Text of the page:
Ava Curwood entered the world 10 weeks before her due date. Doctors delivered her by emergency caesarean section after she had stopped growing in the womb.
When she was born she weighed just 0.65 kilograms (1 pound 7 ounces) and she was so little she could just about fit in the palm of her dad’s hand.
For more than a month, hospital staff battled to keep Ava alive…
So small she could fit inside her dad’s hand
Ava’s mum Briony, 27, tells the Hull Daily Mail that she wasn’t sure if her baby would pull through at times.
“I asked if she would survive and they told me to take it hour by hour. Then it was week by week,” says Briony.
“But she was an absolute trooper and, to look at her now, you would never know all she had been through.”
Briony and Ava’s dad Mark had tried for a baby for two years before they found out they were expecting Ava.
When Briony was 29 weeks pregnant, she went to her local hospital in Grimsby, in the U.K, to check everything was okay with her baby, as she had stopped kicking in the womb.
But when she went for the scan doctors revealed her baby had not been growing for the last eights weeks. It was later found that a blockage on the placenta had caused Ava to stop growing.
“They told me I’d to prepare to give birth either that day or the next morning,” says Briony.
“I was excited at first because I thought I was going to see my baby. I didn’t know anything about prematurity as we always had 10lb babies in my family.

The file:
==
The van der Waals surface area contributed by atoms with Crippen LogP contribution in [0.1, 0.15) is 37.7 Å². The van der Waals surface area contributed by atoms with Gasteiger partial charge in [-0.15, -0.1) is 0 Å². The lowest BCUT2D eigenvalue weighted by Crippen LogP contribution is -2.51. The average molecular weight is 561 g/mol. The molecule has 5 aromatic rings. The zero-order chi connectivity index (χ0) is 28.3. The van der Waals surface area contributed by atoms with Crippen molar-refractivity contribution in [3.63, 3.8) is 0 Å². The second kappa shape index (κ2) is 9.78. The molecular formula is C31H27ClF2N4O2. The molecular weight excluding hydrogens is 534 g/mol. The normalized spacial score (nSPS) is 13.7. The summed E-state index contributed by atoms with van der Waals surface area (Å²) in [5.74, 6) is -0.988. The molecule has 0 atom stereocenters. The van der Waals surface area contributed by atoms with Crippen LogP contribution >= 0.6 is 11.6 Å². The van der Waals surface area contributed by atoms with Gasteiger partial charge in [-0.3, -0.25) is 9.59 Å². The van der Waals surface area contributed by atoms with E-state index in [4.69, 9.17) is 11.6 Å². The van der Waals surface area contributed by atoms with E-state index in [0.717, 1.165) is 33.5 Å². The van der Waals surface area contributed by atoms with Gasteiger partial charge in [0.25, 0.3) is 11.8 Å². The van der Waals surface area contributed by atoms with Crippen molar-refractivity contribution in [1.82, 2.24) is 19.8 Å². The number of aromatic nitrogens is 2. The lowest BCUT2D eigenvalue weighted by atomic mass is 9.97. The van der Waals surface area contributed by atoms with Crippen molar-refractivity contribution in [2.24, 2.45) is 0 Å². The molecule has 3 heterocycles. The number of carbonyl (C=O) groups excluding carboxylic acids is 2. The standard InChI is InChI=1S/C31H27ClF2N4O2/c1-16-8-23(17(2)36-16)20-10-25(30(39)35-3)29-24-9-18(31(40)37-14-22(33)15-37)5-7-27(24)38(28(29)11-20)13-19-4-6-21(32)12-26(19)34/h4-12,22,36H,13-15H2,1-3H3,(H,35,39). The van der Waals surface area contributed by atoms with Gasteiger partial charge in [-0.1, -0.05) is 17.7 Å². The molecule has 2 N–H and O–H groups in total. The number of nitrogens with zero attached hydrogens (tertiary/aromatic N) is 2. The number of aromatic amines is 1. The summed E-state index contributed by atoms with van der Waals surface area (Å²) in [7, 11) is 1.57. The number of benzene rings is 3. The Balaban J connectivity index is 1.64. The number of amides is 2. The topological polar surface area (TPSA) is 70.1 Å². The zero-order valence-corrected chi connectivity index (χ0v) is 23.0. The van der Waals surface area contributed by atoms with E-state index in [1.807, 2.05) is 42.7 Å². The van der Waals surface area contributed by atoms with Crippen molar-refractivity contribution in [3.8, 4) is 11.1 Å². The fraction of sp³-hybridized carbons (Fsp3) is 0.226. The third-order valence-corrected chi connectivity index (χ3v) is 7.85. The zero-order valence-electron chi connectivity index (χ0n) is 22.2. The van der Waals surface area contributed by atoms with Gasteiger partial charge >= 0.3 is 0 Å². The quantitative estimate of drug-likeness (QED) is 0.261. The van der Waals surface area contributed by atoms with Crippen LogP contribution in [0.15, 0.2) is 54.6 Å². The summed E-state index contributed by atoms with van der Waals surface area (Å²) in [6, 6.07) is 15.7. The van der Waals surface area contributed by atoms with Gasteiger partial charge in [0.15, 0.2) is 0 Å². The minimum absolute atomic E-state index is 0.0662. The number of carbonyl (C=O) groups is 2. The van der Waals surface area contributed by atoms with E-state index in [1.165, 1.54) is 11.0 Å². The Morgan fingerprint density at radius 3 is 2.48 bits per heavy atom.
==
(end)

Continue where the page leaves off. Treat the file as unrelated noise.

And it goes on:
“But then I realised it was way too early and I got really scared.”
So small Ava’s entire body fitted into her dad’s hand
Ava was delivered by emergency caesarean section and was so tiny. Briony says she looked like a doll. Ava had two heart murmurs and a shadow on her brain when she was delivered.
“Her ears hadn’t come out of her head properly, we’ve got a photograph of Mike and her entire body fits into the palm of his hand,” adds Briony.
“I kept looking at how tiny she was and wondering how she would ever survive.”
Ava spent six weeks in the children’s High Intensity Unit for premature babies and when she was six months old she was given the all-clear to go home.
But Ava began thriving and a year on she is a happy baby, she has a slight problem with one eye, but it’s very minor and she recently turned one on December 19.
We’re glad to hear that Ava is doing so well. Thanks so much for sharing your story with us Mike.
In Australia, around eight per cent of babies are born prematurely (before 37 weeks), claims Better Health Victoria.
However, in rare instances, some infants are simply too eager to enter the world. With today’s amazing technology and constant care from NICU staff, babies born at just 23 weeks’ gestation have survived.
Have a look at our inspiring premature infant stories to see just how amazing technology is in helping these teeny treasures thrive outside the womb.